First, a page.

"I just know I left the keys here somewhere."
Directed by: M. Night Shyamalan
Written by: M. Night Shyamalan
Mel Gibson .... Father Graham Hess
Joaquin Phoenix .... Merrill Hess
Cherry Jones .... Officer Caroline Paski
Rory Culkin .... Morgan Hess
Abigail Breslin .... Bo Hess
Patricia Kalember .... Colleen Hess
M. Night Shyamalan .... Ray Reddy, D.V.M.
Ted Sutton .... SFC Cunningham
Merritt Wever .... Tracey Abernathy
Lanny Flaherty .... Mr. Nathan
Marion McCorry .... Mrs. Nathan
“There's no one watching out for us Merrill. We are all on our own.”
To sum up: Graffiti's such a bad thing. It's usually a slapdash of
symbols, defaces public property, and in the case of Mel Gibson, it messes up
a perfectly good cornfield.
M. Night Shyamalan, the creative force behind the
hugely successful movie "The Sixth Sense" (which I loved) ventures forth
into the spooky zone once again with his latest "Signs".
The central issue of this film is about faith in
God. Now, faith in God is a difficult thing. It's belief in
a higher power; something that can't necessarily be seen or measured. It's
asking you to walk in the path of righteousness, set by God. That's easy when
things are going well, very hard when they aren't. It's faith during the bad
times that is the central focus of this film.
It stars Mel Gibson as a former minister who has
lost his faith in God due to the recent death of his wife. Guess he didn't
read enough of the book of Job. For the uninformed, Job is a book in the
Bible, specifically, the Old Testament. For the really uninformed, the Bible
is a book that deals with God and religion and if you own one, it's probably
that black covered book in the corner with all the dust on it.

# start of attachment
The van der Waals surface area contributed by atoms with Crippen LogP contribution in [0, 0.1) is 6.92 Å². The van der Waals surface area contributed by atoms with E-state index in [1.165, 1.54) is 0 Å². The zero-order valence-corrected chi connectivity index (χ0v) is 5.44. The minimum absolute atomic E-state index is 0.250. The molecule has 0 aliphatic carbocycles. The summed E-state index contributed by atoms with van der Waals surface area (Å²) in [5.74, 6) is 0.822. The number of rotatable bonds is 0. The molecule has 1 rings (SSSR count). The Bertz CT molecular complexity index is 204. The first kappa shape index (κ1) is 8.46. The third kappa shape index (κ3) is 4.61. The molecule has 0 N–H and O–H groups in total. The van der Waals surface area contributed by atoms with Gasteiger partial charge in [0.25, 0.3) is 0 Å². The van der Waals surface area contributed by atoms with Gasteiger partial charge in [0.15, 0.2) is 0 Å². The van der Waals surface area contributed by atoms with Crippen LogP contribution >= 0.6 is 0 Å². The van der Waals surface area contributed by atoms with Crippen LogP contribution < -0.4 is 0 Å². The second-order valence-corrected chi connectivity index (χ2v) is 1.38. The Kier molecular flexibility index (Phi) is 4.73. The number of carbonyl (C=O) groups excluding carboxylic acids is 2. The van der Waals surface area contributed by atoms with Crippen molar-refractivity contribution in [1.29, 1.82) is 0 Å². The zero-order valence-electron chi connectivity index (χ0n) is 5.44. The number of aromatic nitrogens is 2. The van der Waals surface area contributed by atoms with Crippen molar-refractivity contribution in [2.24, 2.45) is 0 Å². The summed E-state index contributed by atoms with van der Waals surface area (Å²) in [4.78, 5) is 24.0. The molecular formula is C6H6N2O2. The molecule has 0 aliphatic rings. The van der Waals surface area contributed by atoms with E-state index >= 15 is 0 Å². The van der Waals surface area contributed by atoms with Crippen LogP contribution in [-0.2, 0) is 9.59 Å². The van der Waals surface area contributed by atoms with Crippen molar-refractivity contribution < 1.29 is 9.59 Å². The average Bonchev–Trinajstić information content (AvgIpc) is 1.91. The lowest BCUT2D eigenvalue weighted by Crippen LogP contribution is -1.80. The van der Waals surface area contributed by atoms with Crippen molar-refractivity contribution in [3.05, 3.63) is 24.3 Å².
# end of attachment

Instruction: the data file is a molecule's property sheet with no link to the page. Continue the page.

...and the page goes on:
Mel Gibson is one of my favorite actors. He can
tackle almost any type of film from the silly comedy to Shakespeare and be
charming and likeable throughout, even when he plays a "bad guy" as
in the film "Payback". As an actor, you can see that he is drawn to
characters that lose a loved one. With titles such as "The Road
Warrior", "Lethal Weapon", "Braveheart",
"Ransom", "The Patriot", and now this film, he's explored
several variations of this theme.
Well, one day
he wakes up and discovered that someone or "something" has made a
big geometric dent in his cornfield. Soon these crop-circles are appearing all
over the world in vast numbers. 18 circles appear in India in just 72 Hours.
Lights appear in the sky in 274 cities within 1 mile of the crop-circles. Is
it all just a practical joke or are aliens making
themselves known to the world?
It's a good premise. If only the
execution of the mystery was performed to a satisfactory level. It is a
certainty that Shyamalan, the director, is capable of effectively giving the
butterflies. He uses the jump cuts to shadowy figures, the barest hint of arms or legs, and the sudden shriek or bang on the surround sound to great
affect. He is also aware that less is more. One of the successes of
"Jaws" and "Alien", for example, is that the shark and
alien weren't revealed all at once. You got a glimpse here and another glimpse
there as the films progressed and it drew you in and kept the mystery going
until the end of those films. Shyamalan knows this and doesn't play all of his cards at once in revealing the nature of the
threat (yes, there is a threat). That is until one crucial
moment when, frustratingly, he backtracks from a progressive mode of
The problem of this film lies with Shyamalan the writer.
As I've stated, the central theme of the film deals with faith. It would have
been interesting to see how the past events in Hess' life, losing his wife and
his son's asthma, would play into the threat that appears and how it shapes
his dealing with it and, ultimately, his central belief in God.
It's the threat itself that Shyamalan has come up
with that is the problem. Is it spooky? Yes. But it's not very threatening. In
fact, it's almost laughable when brought under the tiniest bit of scrutiny.
It's not executed in a very interesting fashion, people don't react to it in
logical ways, and most of the threat is dealt with off-screen with news
reports and hearsay. In fact the ultimate resolution of the threat is so poor
that it makes the ending of "Independence Day" seem sublime by
comparison. As a result, it undermines any interest in the theme of the movie.
I was so distracted by the shortcomings of the "threat" that I lost
interest in the characters.
All signs point to underwhelming.
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